I can’t believe we’re five months into 2022 already! Time truly is flying. I’ve had my nose in some truly brilliant and extremely fun reads so far this year. I’ve also read some not-so-great novels, but you can’t win them all, right?
So far, I’ve read 35 books in 2022. According to Goodreads, this means I’m on track to complete my annual 100 book reading goal. Hurray! If you want to follow my progress and get reading updates in real-time, then please follow me on Goodreads, here.
Earlier in the year, I let you guys know my thoughts on the first thirteen books of 2022. These included some science fiction reads (Dune by Frank Herbert), the namesake of that Harry Styles song (In Watermelon Sugar by Richard Brautigan), and also a slice of Norse mythology (The Witch’s Heart by Genevieve Gornichec). To catch up and find out what I read in January 2022, click here.
Without further ado, here’s everything I read in February, March, and April 2022.
February – 5 books read
Best read of February:
The Song of Achilles – Madeline Miller
If you’re interested in the greek and roman gods, love romance, and want your heart ripped out, then Madeline Miller’s The Song of Achilles is for you. Song of Achilles is a greek mythology inspired story that follows Patroclus and his partner, the famous Achilles, throughout childhood, life, and even death. It’s devastating, it’s saccharine, and it’s a Booktok favourite for a reason.
Worst read of February:
Dune Messiah – Frank Herbert
While I raved about Dune in my January book post, I couldn’t help but feel disappointed by Dune Messiah. Back to Arrakis, the second in the Dune books series, Dune Messiah, started strong but finished with an unsatisfying crescendo. With the second Dune movie coming out soon, I won’t spoil anything. However, I think I will be letting the dust settle for a while before reading Children of Dune.
Other reads in February:
March – 9 books read
Best read of March:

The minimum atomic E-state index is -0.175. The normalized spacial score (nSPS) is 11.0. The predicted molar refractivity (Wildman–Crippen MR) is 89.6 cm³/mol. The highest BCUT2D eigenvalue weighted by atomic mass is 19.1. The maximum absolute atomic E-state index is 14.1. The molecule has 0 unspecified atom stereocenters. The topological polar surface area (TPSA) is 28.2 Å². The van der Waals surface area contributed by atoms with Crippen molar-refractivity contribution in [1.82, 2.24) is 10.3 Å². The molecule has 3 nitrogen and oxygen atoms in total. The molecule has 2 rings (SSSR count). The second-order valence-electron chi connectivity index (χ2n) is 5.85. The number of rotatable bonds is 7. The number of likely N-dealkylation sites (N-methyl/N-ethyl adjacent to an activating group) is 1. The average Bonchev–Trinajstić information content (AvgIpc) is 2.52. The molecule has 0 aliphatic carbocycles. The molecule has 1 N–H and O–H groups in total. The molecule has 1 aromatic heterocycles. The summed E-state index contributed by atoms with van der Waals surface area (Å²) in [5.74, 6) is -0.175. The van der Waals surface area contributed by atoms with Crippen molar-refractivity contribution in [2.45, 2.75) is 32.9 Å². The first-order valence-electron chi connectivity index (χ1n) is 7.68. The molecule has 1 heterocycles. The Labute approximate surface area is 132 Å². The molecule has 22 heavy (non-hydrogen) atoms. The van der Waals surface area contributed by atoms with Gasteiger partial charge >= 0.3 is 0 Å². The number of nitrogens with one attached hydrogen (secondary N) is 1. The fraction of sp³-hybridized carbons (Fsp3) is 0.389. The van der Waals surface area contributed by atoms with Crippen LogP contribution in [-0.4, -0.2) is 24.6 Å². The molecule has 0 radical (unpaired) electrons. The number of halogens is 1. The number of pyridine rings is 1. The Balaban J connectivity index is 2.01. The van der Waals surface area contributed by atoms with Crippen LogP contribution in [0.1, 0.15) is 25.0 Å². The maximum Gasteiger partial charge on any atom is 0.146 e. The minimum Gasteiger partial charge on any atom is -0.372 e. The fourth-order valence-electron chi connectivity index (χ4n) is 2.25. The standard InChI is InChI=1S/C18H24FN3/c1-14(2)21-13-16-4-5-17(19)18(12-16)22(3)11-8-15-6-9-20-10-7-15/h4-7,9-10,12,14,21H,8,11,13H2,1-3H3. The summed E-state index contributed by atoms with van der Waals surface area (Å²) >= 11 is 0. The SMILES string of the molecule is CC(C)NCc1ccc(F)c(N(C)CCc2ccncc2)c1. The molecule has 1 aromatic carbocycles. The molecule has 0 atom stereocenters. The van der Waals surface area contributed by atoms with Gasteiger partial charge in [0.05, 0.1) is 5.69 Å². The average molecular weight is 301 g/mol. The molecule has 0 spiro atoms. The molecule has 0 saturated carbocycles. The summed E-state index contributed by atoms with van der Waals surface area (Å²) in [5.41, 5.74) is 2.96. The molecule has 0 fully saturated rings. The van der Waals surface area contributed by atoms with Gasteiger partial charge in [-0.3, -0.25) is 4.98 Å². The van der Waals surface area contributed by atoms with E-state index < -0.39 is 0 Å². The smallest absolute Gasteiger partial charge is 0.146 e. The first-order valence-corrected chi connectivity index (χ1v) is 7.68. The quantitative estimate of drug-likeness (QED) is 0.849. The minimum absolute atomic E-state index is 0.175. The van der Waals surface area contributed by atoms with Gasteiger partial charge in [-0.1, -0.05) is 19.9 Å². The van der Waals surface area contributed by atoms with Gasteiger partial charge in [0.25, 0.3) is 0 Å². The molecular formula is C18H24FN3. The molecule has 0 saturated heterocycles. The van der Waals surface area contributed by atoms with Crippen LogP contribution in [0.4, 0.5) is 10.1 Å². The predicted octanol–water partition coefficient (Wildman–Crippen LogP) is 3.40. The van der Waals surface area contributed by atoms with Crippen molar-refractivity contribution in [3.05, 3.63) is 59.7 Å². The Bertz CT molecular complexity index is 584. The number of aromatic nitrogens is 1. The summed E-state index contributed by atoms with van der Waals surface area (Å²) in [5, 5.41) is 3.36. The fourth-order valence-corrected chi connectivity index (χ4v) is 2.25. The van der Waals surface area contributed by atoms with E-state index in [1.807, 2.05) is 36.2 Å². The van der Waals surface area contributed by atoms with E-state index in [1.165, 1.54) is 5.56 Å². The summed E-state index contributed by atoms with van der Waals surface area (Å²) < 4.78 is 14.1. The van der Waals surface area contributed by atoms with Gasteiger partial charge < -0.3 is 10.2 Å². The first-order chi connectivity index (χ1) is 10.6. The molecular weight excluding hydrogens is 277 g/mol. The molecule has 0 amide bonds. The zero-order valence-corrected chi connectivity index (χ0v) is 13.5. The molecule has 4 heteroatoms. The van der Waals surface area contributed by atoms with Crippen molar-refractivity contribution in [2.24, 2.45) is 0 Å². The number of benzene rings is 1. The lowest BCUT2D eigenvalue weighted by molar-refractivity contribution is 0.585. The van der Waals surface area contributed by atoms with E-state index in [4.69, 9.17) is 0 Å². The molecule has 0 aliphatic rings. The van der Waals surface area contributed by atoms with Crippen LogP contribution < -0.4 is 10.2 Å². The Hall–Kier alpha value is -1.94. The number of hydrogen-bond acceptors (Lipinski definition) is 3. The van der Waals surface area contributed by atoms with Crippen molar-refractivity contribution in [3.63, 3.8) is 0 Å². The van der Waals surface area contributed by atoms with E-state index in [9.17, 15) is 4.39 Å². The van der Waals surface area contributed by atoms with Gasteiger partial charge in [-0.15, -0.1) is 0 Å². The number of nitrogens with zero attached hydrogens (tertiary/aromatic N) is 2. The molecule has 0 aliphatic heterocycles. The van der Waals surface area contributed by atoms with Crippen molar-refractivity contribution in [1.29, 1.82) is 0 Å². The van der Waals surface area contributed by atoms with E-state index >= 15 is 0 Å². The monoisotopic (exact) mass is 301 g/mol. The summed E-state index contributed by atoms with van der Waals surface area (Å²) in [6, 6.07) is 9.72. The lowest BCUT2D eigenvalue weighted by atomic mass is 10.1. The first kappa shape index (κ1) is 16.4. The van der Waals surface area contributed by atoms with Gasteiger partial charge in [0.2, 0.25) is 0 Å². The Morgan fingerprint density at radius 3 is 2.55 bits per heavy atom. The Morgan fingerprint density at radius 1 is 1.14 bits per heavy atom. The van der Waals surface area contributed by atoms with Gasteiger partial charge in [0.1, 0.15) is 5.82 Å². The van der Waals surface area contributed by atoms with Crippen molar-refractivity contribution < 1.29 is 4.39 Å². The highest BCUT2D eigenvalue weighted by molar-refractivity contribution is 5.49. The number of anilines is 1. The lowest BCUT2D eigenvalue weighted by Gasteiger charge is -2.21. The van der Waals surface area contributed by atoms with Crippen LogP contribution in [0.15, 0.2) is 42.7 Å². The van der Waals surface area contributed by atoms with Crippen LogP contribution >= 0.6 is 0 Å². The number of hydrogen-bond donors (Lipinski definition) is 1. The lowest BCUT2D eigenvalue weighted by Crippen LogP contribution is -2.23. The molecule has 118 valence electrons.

The Atlas Six – Olive Blake
The Atlas Six weaves fantasy with dark academia to create a moreish display of mischief, magic and murder. It puts you in the heads of numerous characters and has you second-guessing motives, alliances and integrity. It’s a wild ride. I don’t say this lightly, but The Atlas Six is one of the best books I’ve read to date. I couldn’t recommend this enough.
Worst read of March:
The New Me – Halle Bulter
While this book was snappy and short enough for me to engulf in one sitting, The New Me by Halle Butler ultimately left me in turmoil. If you’re into detestable narrators, the ‘sad girl in her 20s’ hype, and workplace drama, then maybe The New Me will be for you. For me, however, I’ll be steering clear.
Other reads in March
The Iron Widow – Xiran Jay Zhao
If This Isn’t Nice, What Is? Advice For The Young – Kurt Vonnegut
The Battle of the Labyrinth – Rick Riordan
Quit Like a Woman – Holly Whitaker
A Court of Thorns and Roses – Sarah J. Maas
Anatomy – Dana Schwartz
The Once and Future Witches – Alix E. Harrow
April – 7 books read
Best read of April:
On the Way to the Wedding – Julia Quinn
One of these days, I am going to write a definitive Bridgerton book ranking guide. Until then, let’s talk about On the Way to the Wedding. The final book of the core Bridgerton siblings series follows the youngest son Gregory. There’s a heart-stopping ‘halt the wedding’ moment, a kidnap, and so much more that makes On the Way to the Wedding definitely the most exciting Bridgerton book I’ve read to date. Obsessed. Stay tuned for that Bridgerton book ranking guide.
Worst read of April:
The Collectors – Philip Pullman
To put it plainly, I would have been disappointed if I had purchased The Collectors. Like its sisters, Lyra’s Oxford and Serpentine, The Collectors acts as a window into the His Dark Materials universe. Except I didn’t think The Collectors’ story added any depth or value to the original trilogy, unlike its sister novellas. A fun yet disappointing tack on that left me thinking ‘what was the point?’ I love you Philip Pullman, but this one wasn’t it.